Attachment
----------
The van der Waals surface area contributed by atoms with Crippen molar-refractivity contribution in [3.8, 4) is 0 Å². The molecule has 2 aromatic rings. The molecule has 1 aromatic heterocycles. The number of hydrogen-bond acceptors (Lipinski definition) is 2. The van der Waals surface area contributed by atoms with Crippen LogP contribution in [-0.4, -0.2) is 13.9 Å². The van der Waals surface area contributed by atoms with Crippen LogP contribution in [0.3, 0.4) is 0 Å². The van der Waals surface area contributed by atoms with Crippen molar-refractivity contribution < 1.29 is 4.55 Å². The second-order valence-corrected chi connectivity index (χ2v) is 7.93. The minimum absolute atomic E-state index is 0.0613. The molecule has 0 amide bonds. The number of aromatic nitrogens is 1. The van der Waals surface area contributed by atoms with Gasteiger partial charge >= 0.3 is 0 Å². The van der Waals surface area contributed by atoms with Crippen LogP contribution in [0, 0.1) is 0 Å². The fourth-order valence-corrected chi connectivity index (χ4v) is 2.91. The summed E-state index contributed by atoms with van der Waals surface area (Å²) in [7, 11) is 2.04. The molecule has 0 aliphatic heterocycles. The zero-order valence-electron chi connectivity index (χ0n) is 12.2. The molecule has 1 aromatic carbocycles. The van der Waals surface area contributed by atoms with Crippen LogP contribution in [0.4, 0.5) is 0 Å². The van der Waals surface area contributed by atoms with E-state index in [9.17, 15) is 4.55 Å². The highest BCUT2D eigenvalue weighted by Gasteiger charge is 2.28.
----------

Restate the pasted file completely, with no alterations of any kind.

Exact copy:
The van der Waals surface area contributed by atoms with Crippen molar-refractivity contribution in [3.8, 4) is 0 Å². The molecule has 2 aromatic rings. The molecule has 1 aromatic heterocycles. The number of hydrogen-bond acceptors (Lipinski definition) is 2. The van der Waals surface area contributed by atoms with Crippen LogP contribution in [-0.4, -0.2) is 13.9 Å². The van der Waals surface area contributed by atoms with Crippen LogP contribution in [0.3, 0.4) is 0 Å². The van der Waals surface area contributed by atoms with Crippen molar-refractivity contribution < 1.29 is 4.55 Å². The second-order valence-corrected chi connectivity index (χ2v) is 7.93. The minimum absolute atomic E-state index is 0.0613. The molecule has 0 amide bonds. The number of aromatic nitrogens is 1. The van der Waals surface area contributed by atoms with Gasteiger partial charge >= 0.3 is 0 Å². The van der Waals surface area contributed by atoms with Crippen LogP contribution in [0, 0.1) is 0 Å². The fourth-order valence-corrected chi connectivity index (χ4v) is 2.91. The summed E-state index contributed by atoms with van der Waals surface area (Å²) in [7, 11) is 2.04. The molecule has 0 aliphatic heterocycles. The zero-order valence-electron chi connectivity index (χ0n) is 12.2. The molecule has 1 aromatic carbocycles. The van der Waals surface area contributed by atoms with Crippen LogP contribution in [0.4, 0.5) is 0 Å². The van der Waals surface area contributed by atoms with E-state index in [9.17, 15) is 4.55 Å². The highest BCUT2D eigenvalue weighted by Gasteiger charge is 2.28.